Another scene from my Andur dreamscape. This is Shahree and she was a professional bottle dancer when I first arrived in the Sultan's city. She has since married and now is the mother of three children. Now instead bottle dancing she trains the next generation boys and girls who will entertain audiences from within these glass stages.
Historians and scholars in the modern world have debated the exact origin of bottle dancing. However if Andur did not invent it then it was at least one of the first places where took hold. Even back when the city was known as Malakakar the dread city of the mice wizards there are historical records of bottle dancing. However Andur became of center for the art when in the 12th century AD. when the then ruling Sultan succeeded in convincing some glass blowers to move from Anatolia to Andur. Once there they began producing some of the finest blown glassware in the entire Muslim world. Now in the 14th Century Andurian glassware is coveted from the Empire of the East to the courts of French Kings, and bottle dancers eagerly seek out Andurian bottles to perform in.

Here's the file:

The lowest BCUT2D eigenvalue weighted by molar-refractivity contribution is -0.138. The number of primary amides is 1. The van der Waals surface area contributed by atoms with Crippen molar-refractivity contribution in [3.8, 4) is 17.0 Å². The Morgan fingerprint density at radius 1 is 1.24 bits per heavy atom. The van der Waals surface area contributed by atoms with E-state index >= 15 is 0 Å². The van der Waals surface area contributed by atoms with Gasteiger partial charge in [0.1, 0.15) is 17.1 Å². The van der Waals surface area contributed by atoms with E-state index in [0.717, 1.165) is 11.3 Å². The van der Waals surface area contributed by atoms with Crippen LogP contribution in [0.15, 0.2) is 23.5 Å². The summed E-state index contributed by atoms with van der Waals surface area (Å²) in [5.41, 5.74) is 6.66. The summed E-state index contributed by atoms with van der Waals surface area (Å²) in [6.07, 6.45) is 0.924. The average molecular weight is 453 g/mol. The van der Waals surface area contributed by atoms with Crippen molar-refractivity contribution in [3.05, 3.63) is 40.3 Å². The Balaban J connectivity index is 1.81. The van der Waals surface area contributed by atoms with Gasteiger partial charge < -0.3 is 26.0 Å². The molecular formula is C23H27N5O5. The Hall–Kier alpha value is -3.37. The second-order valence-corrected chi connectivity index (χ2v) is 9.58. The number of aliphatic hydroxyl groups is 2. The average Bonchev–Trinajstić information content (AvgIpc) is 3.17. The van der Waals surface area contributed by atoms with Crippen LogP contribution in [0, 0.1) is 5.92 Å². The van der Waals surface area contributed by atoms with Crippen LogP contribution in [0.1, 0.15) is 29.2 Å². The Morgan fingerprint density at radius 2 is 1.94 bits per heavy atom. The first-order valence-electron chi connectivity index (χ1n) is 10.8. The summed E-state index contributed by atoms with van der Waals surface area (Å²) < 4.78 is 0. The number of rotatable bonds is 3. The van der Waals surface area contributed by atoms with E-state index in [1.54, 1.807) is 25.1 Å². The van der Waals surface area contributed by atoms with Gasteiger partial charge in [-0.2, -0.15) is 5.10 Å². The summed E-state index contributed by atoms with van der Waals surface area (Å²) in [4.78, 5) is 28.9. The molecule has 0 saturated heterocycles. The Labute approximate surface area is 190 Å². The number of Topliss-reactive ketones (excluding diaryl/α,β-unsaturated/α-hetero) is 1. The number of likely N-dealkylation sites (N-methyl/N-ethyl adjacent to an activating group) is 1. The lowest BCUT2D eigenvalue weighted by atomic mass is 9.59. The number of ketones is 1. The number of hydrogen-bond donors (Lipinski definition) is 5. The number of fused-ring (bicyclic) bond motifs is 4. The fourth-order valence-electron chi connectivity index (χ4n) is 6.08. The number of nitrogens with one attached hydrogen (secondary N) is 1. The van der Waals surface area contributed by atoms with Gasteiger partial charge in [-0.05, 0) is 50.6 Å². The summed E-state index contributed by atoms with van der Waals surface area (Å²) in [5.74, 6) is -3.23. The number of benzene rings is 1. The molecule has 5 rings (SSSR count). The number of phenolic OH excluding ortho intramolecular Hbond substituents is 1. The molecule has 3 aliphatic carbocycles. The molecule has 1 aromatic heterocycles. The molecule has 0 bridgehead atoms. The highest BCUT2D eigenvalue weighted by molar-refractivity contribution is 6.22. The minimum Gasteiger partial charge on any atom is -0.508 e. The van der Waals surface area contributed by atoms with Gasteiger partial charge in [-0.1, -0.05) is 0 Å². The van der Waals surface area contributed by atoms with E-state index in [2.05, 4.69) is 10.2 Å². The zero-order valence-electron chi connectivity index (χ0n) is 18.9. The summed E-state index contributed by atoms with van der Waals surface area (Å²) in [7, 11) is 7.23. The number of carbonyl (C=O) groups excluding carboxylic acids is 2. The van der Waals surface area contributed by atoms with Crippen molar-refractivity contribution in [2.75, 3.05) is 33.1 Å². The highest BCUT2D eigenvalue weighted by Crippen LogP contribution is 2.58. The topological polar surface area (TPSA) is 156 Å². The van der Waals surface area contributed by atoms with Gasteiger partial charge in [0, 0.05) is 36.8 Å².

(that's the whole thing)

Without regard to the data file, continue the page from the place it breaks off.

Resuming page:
Dancing bottles are particularly tricky since they needed to be as optically clear as possible and relatively distortion free. The bottles need to be strong but with as walls that are as thin as they can be. Also the bottle will usually have a series of holes carefully drilled on the bottom to increase airflow and help combat condensation forming on the walls of the bottle. The stopper on the bottle will also have holes to add in air circulation. The dancers often own the bottles they dance it and a fine bottle can represent years wages. Bottles are even put into wills or can be used as collateral for securing a loan.
This is very early color piece of mine, and I have improved my skills since doing, but there are still parts of this piece that really like.